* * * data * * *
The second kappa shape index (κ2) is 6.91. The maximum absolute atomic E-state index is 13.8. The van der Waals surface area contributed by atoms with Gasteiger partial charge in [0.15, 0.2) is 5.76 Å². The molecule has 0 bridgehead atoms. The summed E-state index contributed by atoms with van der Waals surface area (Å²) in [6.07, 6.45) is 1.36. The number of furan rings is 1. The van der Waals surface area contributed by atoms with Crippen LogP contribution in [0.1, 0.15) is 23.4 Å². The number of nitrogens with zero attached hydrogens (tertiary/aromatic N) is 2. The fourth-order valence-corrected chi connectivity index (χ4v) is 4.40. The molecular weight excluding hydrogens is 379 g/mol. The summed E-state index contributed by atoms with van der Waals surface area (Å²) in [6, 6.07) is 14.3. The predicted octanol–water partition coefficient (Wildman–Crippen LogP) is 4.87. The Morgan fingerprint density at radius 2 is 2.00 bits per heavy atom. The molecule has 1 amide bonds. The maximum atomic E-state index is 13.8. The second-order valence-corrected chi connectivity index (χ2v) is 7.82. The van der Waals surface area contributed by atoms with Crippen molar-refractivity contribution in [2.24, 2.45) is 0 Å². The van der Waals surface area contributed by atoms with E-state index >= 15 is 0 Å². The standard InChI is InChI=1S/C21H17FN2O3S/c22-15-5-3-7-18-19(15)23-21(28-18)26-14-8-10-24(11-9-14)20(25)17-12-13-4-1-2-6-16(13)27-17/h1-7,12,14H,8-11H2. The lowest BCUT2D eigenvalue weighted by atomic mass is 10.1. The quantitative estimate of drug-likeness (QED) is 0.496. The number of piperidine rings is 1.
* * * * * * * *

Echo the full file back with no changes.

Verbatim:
The second kappa shape index (κ2) is 6.91. The maximum absolute atomic E-state index is 13.8. The van der Waals surface area contributed by atoms with Gasteiger partial charge in [0.15, 0.2) is 5.76 Å². The molecule has 0 bridgehead atoms. The summed E-state index contributed by atoms with van der Waals surface area (Å²) in [6.07, 6.45) is 1.36. The number of furan rings is 1. The van der Waals surface area contributed by atoms with Crippen LogP contribution in [0.1, 0.15) is 23.4 Å². The number of nitrogens with zero attached hydrogens (tertiary/aromatic N) is 2. The fourth-order valence-corrected chi connectivity index (χ4v) is 4.40. The molecular weight excluding hydrogens is 379 g/mol. The summed E-state index contributed by atoms with van der Waals surface area (Å²) in [6, 6.07) is 14.3. The predicted octanol–water partition coefficient (Wildman–Crippen LogP) is 4.87. The Morgan fingerprint density at radius 2 is 2.00 bits per heavy atom. The molecule has 1 amide bonds. The maximum atomic E-state index is 13.8. The second-order valence-corrected chi connectivity index (χ2v) is 7.82. The van der Waals surface area contributed by atoms with Crippen molar-refractivity contribution in [2.24, 2.45) is 0 Å². The van der Waals surface area contributed by atoms with E-state index >= 15 is 0 Å². The standard InChI is InChI=1S/C21H17FN2O3S/c22-15-5-3-7-18-19(15)23-21(28-18)26-14-8-10-24(11-9-14)20(25)17-12-13-4-1-2-6-16(13)27-17/h1-7,12,14H,8-11H2. The lowest BCUT2D eigenvalue weighted by atomic mass is 10.1. The quantitative estimate of drug-likeness (QED) is 0.496. The number of piperidine rings is 1.